Have you ever heard of this — this phenomenon we call the schwa sound? Basically, all the vowels in our beloved English language can have this lazy uh sort of sound. I say “sort of” because the sound varies a bit with each vowel, while the mouth still holds the same loose-jawed position. Most commonly, we see it in two-syllable words where the unaccented vowel is the one that makes the schwa sound.
But we first introduce this sound near the beginning of our Bob Books journey, in Book 1 of Set 2.
It’s the word was. Hear the a make that uh sound? That’s the schwa sound.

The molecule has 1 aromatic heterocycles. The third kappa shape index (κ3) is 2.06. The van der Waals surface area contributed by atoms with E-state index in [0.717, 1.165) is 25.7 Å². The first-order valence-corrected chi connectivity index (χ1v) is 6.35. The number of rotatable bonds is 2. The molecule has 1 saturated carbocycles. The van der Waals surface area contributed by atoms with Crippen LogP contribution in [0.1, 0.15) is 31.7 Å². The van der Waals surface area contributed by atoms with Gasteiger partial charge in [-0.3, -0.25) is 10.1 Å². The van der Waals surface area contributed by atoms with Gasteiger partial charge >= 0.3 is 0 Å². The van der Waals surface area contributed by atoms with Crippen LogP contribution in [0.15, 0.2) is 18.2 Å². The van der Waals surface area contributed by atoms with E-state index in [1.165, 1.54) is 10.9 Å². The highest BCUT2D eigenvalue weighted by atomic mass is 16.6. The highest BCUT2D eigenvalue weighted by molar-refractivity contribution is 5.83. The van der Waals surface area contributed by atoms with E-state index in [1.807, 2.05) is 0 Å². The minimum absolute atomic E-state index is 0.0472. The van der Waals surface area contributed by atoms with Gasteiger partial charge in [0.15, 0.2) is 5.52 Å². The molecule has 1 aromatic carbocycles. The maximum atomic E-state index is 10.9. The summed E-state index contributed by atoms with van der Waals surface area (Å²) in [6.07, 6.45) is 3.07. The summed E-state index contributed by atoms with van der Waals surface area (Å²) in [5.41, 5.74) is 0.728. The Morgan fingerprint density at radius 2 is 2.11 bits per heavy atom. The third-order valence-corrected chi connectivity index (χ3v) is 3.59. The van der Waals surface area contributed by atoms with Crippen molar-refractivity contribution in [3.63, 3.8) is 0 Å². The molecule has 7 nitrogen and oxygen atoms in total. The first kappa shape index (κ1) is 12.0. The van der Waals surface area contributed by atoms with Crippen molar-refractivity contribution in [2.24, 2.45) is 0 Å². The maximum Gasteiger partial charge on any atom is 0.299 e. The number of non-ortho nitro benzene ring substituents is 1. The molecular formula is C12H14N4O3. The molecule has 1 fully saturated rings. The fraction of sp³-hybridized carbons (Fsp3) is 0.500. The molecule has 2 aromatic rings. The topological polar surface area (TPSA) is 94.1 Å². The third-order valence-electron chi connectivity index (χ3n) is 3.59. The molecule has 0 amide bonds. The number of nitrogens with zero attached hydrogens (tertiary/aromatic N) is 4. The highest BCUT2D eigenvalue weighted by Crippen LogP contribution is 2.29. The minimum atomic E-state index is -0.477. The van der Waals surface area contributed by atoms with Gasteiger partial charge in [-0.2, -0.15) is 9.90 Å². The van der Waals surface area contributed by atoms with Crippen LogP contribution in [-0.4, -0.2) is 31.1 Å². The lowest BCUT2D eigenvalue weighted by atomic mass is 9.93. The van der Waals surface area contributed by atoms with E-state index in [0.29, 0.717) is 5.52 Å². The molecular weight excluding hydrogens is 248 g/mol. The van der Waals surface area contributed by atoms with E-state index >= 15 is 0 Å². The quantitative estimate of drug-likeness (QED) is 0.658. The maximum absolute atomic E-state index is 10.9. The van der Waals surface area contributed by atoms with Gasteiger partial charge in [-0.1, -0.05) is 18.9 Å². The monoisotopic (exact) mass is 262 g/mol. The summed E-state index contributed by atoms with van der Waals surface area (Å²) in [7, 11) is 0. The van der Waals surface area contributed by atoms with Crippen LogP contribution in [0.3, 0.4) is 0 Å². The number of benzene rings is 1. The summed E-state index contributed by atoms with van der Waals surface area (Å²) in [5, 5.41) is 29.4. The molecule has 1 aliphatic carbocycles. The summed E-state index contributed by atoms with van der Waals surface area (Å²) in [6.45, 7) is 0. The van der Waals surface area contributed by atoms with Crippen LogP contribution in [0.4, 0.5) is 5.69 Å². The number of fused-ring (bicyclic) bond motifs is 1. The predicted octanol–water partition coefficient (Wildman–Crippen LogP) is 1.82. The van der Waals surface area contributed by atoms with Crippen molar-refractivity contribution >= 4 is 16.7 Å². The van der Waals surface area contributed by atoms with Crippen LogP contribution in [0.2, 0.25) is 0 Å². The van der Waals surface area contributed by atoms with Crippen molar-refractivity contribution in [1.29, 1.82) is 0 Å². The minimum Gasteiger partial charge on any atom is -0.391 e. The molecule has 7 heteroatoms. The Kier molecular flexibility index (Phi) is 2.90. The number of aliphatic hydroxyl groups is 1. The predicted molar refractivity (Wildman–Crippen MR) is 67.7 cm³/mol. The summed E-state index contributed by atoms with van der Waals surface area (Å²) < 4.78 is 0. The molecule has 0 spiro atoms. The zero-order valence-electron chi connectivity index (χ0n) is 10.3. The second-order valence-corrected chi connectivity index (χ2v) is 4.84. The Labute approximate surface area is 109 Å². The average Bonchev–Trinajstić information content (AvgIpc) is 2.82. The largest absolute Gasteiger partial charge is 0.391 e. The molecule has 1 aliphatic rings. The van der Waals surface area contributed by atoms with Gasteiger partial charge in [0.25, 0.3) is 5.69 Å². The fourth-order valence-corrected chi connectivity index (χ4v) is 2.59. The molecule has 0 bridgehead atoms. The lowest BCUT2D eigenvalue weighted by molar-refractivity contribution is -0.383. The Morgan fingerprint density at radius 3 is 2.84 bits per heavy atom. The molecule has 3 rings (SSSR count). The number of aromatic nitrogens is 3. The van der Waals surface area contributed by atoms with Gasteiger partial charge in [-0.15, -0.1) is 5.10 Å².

Now, I don’t think we need to spell out to our students what the schwa sound is and how it works. But it is good for us as teachers to have a handle on how the language works. You can’t teach well if you don’t understand it.
Here’s a funny video on the schwa:
What I try to do is not make too big of a deal out of it, especially early on when our students are easily overwhelmed by too much newness in a single lesson.
But, as I said, you should know it’s a thing.
For introducing was, then, I use this card:
Clever, I know. The thing is that other words in which a makes the schwa sound are at a higher level than we’re ready for. Our students have already learned the hard-s sound, so they’re good in that department. They know the w sound.
So I just say, “In this word, a says uh.” And they accept it, read the word, and they’re good.
Later on, when I introduce a bunch of a-as-schwa words, such as about, I’ll simply add a whole new card.
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